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What literary devices are used in John Steinbeck's book, The Grapes of Wrath?
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High School Teacher
The list of literary devices used in Steinbeck's The Grapes of Wrath is a long one, but here are just a few examples.
Literary devices are forms of figurative language, also known as figures of speech. They are not to be taken literally: these statements are descriptive in nature, making what is being discussed or described more vivid in the reader's mind.
For example, there is the simile. This literary device compares two dissimilar things as if they were the same. They are, in fact, not the same, but they do share similar characteristics, and "like" or "as" is used. "She's like the wind" compares "she" to "wind." It does not mean that when she is around trees, trashcans and power lines are knocked down, or that she can lift a kite in the air. More likely it means that she is a free spirit and cannot be contained or controlled, anymore than the wind.
In this example from the novel, several devices are used:
The Bank--or the Company—needs—wants—insists—must have—as though the Bank or the Company were a monster, with thought and feeling, which had ensnared them.
First, a simile is used. The "Bank" or "Company" is compared to a monster. The bank is not a living thing, but associated with it is monstrous behaviors. It personified: that is, it is given human characteristics of needing, wanting, insisting, and thinking (and being monstrous—inferring intelligence). (It is also capitalized, as a name would be.) This quote also uses metonymy, where the name given to some thing comes from things associated with it. The bank is not a living thing, but those who run the bank—management, stockholders, etc.—are referred to en total as the "Bank" or the "Company" rather than managers or owners, and it is not the building's behavior that is monstrous, but the actions of those associated with it.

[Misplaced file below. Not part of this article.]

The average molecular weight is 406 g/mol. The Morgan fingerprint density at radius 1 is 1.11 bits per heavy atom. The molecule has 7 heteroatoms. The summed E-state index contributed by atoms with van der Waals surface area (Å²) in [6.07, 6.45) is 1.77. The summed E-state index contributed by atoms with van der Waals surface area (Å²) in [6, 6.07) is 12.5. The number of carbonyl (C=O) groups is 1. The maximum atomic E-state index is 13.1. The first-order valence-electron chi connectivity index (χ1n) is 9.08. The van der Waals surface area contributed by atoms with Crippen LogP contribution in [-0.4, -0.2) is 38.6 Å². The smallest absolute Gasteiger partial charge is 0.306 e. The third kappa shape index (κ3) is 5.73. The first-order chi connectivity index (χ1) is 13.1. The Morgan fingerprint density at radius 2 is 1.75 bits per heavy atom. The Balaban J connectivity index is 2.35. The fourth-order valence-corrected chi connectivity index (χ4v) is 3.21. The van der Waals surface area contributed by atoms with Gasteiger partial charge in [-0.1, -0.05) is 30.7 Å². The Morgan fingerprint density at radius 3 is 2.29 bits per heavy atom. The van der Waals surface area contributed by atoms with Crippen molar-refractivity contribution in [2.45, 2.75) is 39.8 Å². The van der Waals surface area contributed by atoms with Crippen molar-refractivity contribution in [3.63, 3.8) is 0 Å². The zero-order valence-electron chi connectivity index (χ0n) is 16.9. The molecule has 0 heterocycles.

Personification is used again here:
And the little screaming fact that sounds through all history: repression works only to strengthen and knit the repressed.
A fact does not scream, and repression does not work or knit.
The next quote is ironic. The definition of irony varies: it can be the difference between what is said and what is meant, or it can be the difference between what you expect to happen and what really happens.
You're bound to get idears if you go thinkin' about stuff.
It is an ironic statement in that ideas can only come by thinking; it is, however, inferred that one might avoid getting "idears" if one avoids thinking about things.
Hyperbole is the use of exaggeration. In the following, thousan' is used to indicate the wealth of possible life outcomes. While people have choices regarding how they choose to live or work, a thousand is an exaggeration.
Up ahead they's a thousan' lives we might live, but when it comes it'll on'y be one.
There may be dozens of opportunities—choices to define our lives— but here the use of thousan' does not refer to an exact number, but to the vast amount of hope there is for a different life. The opportunities may be wide-ranging, but in the end we can choose only one. This infers that the choice is an important one, for it may be the only one we get.
Finally, personification is used again here:
Death was a friend, and sleep was Death's brother.
Death is not a human being: it is a state of being. Therefore, it cannot have the human characteristics of being a friend—or a brother; neither can sleep be a brother.
Posted by booboosmoosh on August 25, 2013 at 9:51 PM (Answer #1)
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